But Fr. John Hunwicke, a priest of the Personal Ordinariate of Our Lady of Walsingham, has unearthed a quote from Cardinal Newman that seems quite helpful for those of us looking for a way to respond to the current state of play in the Church.

Fr. Hunwicke started off by mentioning Cardinal Mueller’s Manifesto that I refer to in a previous blog post.  He notes that the former Prefect of the Congregation of the Doctrine of the Faith does not mention the Papacy in his document. (Fr Hunwicke’s emphases.)

This is unusual in modern Catholic discourse. The sickly mawkish modern cult of the Bishop of Rome has for so long pushed the Witness of the Incarnate Word, the words of Scripture, the teaching of the Fathers, into the background. How often have you heard a semi-literate sermon in which “Pope Francis Says” is prominent, but never any hint is given of “Jesus Says”? So, if the Manifesto had no other value, that particular silence would be as refreshing as a glass of cold water on a sticky day.

But why?

Possibly the Cardinal agrees with the great Anglican theologian Eric Mascall that the doctrine of Papal Infallibility does not so much tell us something about the Christian Faith, as about the circumstances in which we might be told something about that Faith.

But I am convinced that, consciously or unconsciously, Gerhard Mueller has in mind the teaching of Blessed John Henry Newman about the situation during the Arian crisis:

“… the body of the episcopate was unfaithful to its commission  … at one time the pope*, at other times a patriarchal, metropolitan, or other great see, at other times general councils*, said what they should not have said, or did what obscured and compromised revealed truth … I say, that there was a temporary suspense of the functions of the Ecclesia docens. The body of bishops failed in their confession of the faith. They spoke variously, one against another; there was nothing, after Nicaea, of firm, unvarying, consistent testimony, for nearly sixty years …”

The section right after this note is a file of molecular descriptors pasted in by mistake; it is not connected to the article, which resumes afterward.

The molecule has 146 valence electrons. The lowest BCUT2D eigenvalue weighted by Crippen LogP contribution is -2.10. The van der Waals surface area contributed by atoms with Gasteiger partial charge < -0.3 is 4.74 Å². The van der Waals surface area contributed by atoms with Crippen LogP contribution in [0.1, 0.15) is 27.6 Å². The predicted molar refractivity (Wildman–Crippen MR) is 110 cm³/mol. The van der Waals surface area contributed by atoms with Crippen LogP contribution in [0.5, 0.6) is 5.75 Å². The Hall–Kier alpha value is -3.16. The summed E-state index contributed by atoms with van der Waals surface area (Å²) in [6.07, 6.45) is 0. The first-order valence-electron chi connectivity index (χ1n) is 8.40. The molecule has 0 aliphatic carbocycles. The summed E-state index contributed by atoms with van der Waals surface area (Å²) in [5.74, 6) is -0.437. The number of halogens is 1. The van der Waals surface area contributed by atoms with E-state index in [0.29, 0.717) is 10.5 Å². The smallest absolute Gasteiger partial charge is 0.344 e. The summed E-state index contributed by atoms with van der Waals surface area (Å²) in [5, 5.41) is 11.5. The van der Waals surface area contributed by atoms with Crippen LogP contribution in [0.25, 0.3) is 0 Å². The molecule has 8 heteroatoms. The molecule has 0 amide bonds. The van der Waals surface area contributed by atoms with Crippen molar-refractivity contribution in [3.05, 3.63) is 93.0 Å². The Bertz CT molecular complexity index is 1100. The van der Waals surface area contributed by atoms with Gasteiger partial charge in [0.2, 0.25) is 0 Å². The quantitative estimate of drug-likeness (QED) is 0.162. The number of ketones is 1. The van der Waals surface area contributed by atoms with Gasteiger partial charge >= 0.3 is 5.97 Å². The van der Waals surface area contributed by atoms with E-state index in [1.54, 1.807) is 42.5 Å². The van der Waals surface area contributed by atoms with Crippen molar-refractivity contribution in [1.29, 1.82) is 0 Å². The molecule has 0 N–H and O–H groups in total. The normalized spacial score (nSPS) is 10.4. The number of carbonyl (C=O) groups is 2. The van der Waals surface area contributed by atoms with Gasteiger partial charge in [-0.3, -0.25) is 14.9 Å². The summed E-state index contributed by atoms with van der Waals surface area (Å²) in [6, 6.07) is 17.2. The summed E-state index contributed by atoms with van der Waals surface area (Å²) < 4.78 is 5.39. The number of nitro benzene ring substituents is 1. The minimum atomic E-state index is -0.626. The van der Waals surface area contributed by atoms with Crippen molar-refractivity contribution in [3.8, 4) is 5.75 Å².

It seems to me that the moment when PF decided not to answer the Dubia of the four Cardinals was the formal, official moment … the starting gun … when the Petrine Ministry entered into its current “temporary suspense”. When, likewise, he ignored the Filial Correction which some of us had sent him, he confirmed that Suspense. Thus we are officially in a period in which the functions of the Papal Magisterium are in a vacatio which will be ended at the moment when the same Petrine Magisterial organ as formally returns from dogmatic silence to the audible exercise of the functions rightly attributed to it in Catholic Tradition and Magisterial Conciliar definition; that is, “devoutly to guard and faithfully to set forth the Tradition received through the Apostles; i.e. the Deposit of Faith”.

I found this post of Fr. Hunwicke’s and the quote from Cardinal Newman most interesting in light of the present state of confusion in the Church that is tempting people in all sorts of weird and potentially dangerous directions, both right and left.

On one hand, there are those who find the only solution is to say the See of Peter is vacant, or that Pope Benedict XVI didn’t resign properly so he must be the true pope.  On the other, you have those who say anything Pope Francis says is from the Holy Spirit and our obedience as Catholics demands we assent to papal positivism no matter whether what he says contradicts the teachings of Scripture and the magisterium of previous popes.